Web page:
FEBRUARY 25, 2016

Language Beyond Books and Classes

Language Beyond Books and Classes

Adam McGarityby Adam McGarity

Let’s get real…if you’re an eager, hardworking language student, perhaps you know this feeling: “I’ve done the exercises in the textbook, I’ve studied the grammar charts, and I’ve looked up a LOT of words…but I can’t seem to get the hang of natural conversations with native speakers.”  If this sounds familiar, you may need to increase your daily dose of real language, as used by native speakers.  Fortunately, there are many tools and resources out there to help language students become more comfortable with native pace and styles of speech.

One route is to watch more videos in the language.  For example, at Washington Academy of Languages this semester, we’ve been trying out Yabla, an online video service (fee-based) with authentic videos, target-language captions, English subtitles, embedded dictionaries, and player-control features such as slow-motion playback and segment looping.  Yabla videos are available in Spanish, French, Chinese, German, Italian and English.

If you prefer the free video route (but with fewer bells and whistles), another great site is Viki.  This site has a large variety of international TV shows and movies, which have been captioned and subtitled by volunteers from all over the world.  On Viki, you can become more familiar with both the language and the culture you are studying.  And if you’re getting confident with your language skills, you could even pitch in and help with the subtitling!  Languages include Korean, Japanese, Chinese, French, and German (among many others).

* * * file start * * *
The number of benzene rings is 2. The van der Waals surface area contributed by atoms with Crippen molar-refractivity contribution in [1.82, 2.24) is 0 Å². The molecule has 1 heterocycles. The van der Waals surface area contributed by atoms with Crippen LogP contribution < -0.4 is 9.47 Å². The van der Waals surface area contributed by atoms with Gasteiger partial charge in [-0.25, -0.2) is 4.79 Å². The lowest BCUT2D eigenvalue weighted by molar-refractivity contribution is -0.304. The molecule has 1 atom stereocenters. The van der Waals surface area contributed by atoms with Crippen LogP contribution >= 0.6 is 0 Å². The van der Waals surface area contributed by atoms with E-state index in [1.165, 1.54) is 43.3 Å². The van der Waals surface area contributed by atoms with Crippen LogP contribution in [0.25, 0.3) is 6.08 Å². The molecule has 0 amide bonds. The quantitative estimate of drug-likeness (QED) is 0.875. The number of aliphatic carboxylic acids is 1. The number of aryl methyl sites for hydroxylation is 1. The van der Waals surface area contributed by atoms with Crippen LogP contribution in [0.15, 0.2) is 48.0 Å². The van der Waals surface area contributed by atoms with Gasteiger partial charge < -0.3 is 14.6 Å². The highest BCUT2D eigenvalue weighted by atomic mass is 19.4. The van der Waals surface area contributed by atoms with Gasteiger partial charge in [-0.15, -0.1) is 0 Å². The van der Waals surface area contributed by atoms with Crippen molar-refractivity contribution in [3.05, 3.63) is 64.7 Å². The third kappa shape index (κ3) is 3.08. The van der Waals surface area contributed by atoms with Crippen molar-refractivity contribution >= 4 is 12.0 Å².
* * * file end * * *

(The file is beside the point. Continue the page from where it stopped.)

Still, we all know that real life doesn’t always mirror the movies.  And you can’t talk with the characters on screen.  So how do you get more practice speaking? Language exchange!  A great mobile app to help you is called HelloTalk.  With this app, you can find people who are learning your native language, and those who speak the language that you’re studying.  The app has a number of features, but one of the best is recorded interactions in a text-message format.  It allows users to slow down the pace of conversation, get pronunciation right, and save conversations for further review and later practice.

Still not satisfied?  Fine, let’s get old-school and talk to real people in the languages we’re learning.  But how can you find them?  One way is through Meetup.com.  On Meetup, you can find people who share all kinds of interests, including language and culture.  It’s a great way to make friends, participate in events, and use that language you’re learning!

So, if you choose just one, or all of these resources to assist in your pursuit of fluency, keeping it real will help you continue learning and growing in natural, authentic ways.


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